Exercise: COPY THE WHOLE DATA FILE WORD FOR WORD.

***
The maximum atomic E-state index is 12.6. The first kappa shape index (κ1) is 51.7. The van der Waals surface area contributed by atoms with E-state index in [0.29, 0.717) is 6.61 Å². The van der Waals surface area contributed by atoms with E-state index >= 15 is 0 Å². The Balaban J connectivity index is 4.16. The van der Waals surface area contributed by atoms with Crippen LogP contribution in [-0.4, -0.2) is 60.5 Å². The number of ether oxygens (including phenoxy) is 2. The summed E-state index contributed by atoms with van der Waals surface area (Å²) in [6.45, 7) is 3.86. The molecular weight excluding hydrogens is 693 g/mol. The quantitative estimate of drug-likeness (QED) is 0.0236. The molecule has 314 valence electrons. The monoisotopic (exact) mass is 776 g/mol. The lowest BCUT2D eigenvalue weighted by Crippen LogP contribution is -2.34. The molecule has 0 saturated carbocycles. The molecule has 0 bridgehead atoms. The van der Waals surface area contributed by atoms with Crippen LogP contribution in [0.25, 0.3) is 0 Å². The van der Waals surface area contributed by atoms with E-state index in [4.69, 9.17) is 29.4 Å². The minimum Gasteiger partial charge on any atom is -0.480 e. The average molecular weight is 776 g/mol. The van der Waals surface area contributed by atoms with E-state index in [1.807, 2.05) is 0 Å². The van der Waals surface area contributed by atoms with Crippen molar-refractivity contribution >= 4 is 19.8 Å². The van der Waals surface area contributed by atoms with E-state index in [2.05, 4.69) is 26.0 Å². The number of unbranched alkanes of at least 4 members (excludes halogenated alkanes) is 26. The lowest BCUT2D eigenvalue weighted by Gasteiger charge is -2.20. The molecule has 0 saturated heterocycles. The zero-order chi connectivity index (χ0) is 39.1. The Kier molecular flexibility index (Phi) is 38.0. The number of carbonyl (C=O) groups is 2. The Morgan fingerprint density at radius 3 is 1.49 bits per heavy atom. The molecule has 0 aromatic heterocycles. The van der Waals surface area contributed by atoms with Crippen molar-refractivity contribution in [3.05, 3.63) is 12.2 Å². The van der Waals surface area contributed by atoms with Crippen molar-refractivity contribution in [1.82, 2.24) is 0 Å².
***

The maximum atomic E-state index is 12.6. The first kappa shape index (κ1) is 51.7. The van der Waals surface area contributed by atoms with E-state index in [0.29, 0.717) is 6.61 Å². The van der Waals surface area contributed by atoms with E-state index >= 15 is 0 Å². The Balaban J connectivity index is 4.16. The van der Waals surface area contributed by atoms with Crippen LogP contribution in [-0.4, -0.2) is 60.5 Å². The number of ether oxygens (including phenoxy) is 2. The summed E-state index contributed by atoms with van der Waals surface area (Å²) in [6.45, 7) is 3.86. The molecular weight excluding hydrogens is 693 g/mol. The quantitative estimate of drug-likeness (QED) is 0.0236. The molecule has 314 valence electrons. The monoisotopic (exact) mass is 776 g/mol. The lowest BCUT2D eigenvalue weighted by Crippen LogP contribution is -2.34. The molecule has 0 saturated carbocycles. The molecule has 0 bridgehead atoms. The van der Waals surface area contributed by atoms with Crippen LogP contribution in [0.25, 0.3) is 0 Å². The van der Waals surface area contributed by atoms with E-state index in [4.69, 9.17) is 29.4 Å². The minimum Gasteiger partial charge on any atom is -0.480 e. The average molecular weight is 776 g/mol. The van der Waals surface area contributed by atoms with E-state index in [1.807, 2.05) is 0 Å². The van der Waals surface area contributed by atoms with Crippen molar-refractivity contribution >= 4 is 19.8 Å². The van der Waals surface area contributed by atoms with E-state index in [2.05, 4.69) is 26.0 Å². The number of unbranched alkanes of at least 4 members (excludes halogenated alkanes) is 26. The lowest BCUT2D eigenvalue weighted by Gasteiger charge is -2.20. The molecule has 0 saturated heterocycles. The zero-order chi connectivity index (χ0) is 39.1. The Kier molecular flexibility index (Phi) is 38.0. The number of carbonyl (C=O) groups is 2. The Morgan fingerprint density at radius 3 is 1.49 bits per heavy atom. The molecule has 0 aromatic heterocycles. The van der Waals surface area contributed by atoms with Crippen molar-refractivity contribution in [3.05, 3.63) is 12.2 Å². The van der Waals surface area contributed by atoms with Crippen molar-refractivity contribution in [1.82, 2.24) is 0 Å².